A Look Back: A Christmas Story

Every major holiday tends to bring the same movies back on TV, though sometimes there doesn’t appear to be any apparent rhyme or reason to it. Naturally, they tend to be films of the “heartwarming” variety, the kind that you can watch with your turkey-stuffed extended family without squirming. But some have nothing to do with the holiday – say, Christmas – in question. Take two examples from when I was growing up: “International Velvet,” and “The Sound of Music.” The first is a horse movie; the second about an Austrian family escaping from Nazis. Neither has anything about Christmas. However, obviously “A Christmas Story,” checks off all the necessary boxes for a great December film.

“A Christmas Story,” is based on a novel (“In God We Trust, All Others Pay Cash”) set in the 1940’s, of Jean Shepherd, who narrates the movie, as well. His alter ego is played by Peter Billingsley, a blond bespectacled youth, with an eccentric “Old Man,” (Darren McGavin), a long-suffering mother (Melinda Dillon), and hapless younger brother (Ian Petrella). Peter has his heart set on a Red Ryder BB gun for Christmas, despite the obstacle that everyone thinks it’s a horrendous idea because, as becomes the movie’s mantra, “You’ll shoot your eye out!” Undeterred, however, Peter begins a campaign which involves a series of mostly humorous mishaps, including getting (literally) booted by Santa Claus; trying to butter up his teacher (Tedde Moore); and just being awfully well-behaved in general – but what can you do when you’re confronted by the school bully who has (literally!) yellow eyes? Needless to say, Peter fails spectacularly at each, though he keeps alive the kind of ray of hope that you only have as a kid wanting that one special present. His schoolmates, family and various acquaintances also wind up with their share of humiliation, including Darren – his involves a lewd lamp and a pack of neighborhood dogs, but no one emerges unscathed. There is a happy ending, but there’s a great twist, proving that the Chinese proverb: “May you live interesting times,” is actually a curse.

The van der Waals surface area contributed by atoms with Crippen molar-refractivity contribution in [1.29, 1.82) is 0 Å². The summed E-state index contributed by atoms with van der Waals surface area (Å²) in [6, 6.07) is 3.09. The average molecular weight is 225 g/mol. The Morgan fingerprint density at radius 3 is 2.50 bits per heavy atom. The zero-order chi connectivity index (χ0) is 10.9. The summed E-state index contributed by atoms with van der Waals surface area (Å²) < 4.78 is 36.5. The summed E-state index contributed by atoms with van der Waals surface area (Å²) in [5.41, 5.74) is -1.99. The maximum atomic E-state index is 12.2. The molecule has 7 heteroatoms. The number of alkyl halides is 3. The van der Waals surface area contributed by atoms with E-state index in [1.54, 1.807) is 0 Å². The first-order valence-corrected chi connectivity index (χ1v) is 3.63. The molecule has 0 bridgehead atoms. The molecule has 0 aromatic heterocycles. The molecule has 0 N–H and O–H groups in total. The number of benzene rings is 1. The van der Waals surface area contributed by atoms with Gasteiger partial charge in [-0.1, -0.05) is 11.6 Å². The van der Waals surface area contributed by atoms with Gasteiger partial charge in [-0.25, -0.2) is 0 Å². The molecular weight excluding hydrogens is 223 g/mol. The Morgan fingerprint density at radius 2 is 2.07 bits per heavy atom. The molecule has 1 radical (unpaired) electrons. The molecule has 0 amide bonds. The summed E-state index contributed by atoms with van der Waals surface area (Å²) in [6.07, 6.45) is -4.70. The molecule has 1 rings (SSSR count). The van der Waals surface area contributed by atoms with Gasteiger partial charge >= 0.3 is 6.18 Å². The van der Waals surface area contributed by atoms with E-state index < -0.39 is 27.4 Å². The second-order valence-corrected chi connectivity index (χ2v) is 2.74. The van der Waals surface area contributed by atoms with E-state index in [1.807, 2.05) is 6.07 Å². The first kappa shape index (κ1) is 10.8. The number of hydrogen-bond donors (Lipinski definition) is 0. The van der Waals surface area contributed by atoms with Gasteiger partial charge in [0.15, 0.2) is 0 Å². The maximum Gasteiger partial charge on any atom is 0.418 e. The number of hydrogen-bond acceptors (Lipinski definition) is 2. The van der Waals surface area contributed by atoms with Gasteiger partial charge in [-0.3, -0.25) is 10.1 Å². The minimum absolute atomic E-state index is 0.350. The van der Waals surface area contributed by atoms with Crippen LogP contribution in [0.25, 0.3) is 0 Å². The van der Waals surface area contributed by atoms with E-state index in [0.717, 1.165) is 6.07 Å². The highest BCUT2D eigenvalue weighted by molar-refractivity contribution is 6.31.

“A Christmas Story,” perfectly captures many childhood moments of that era and others, such as bundling up so tightly in snow clothes that you can barely move, waiting through an endless line to see Santa, and the excruciating disappointment of getting the most ridiculous present ever from a relative. Fortunately, it also nails the joy one feels as a kid when one does finally get that special gift – and though I’ve always found the narration cheesy and unnecessary, “A Christmas Story” is worth watching for this reason.

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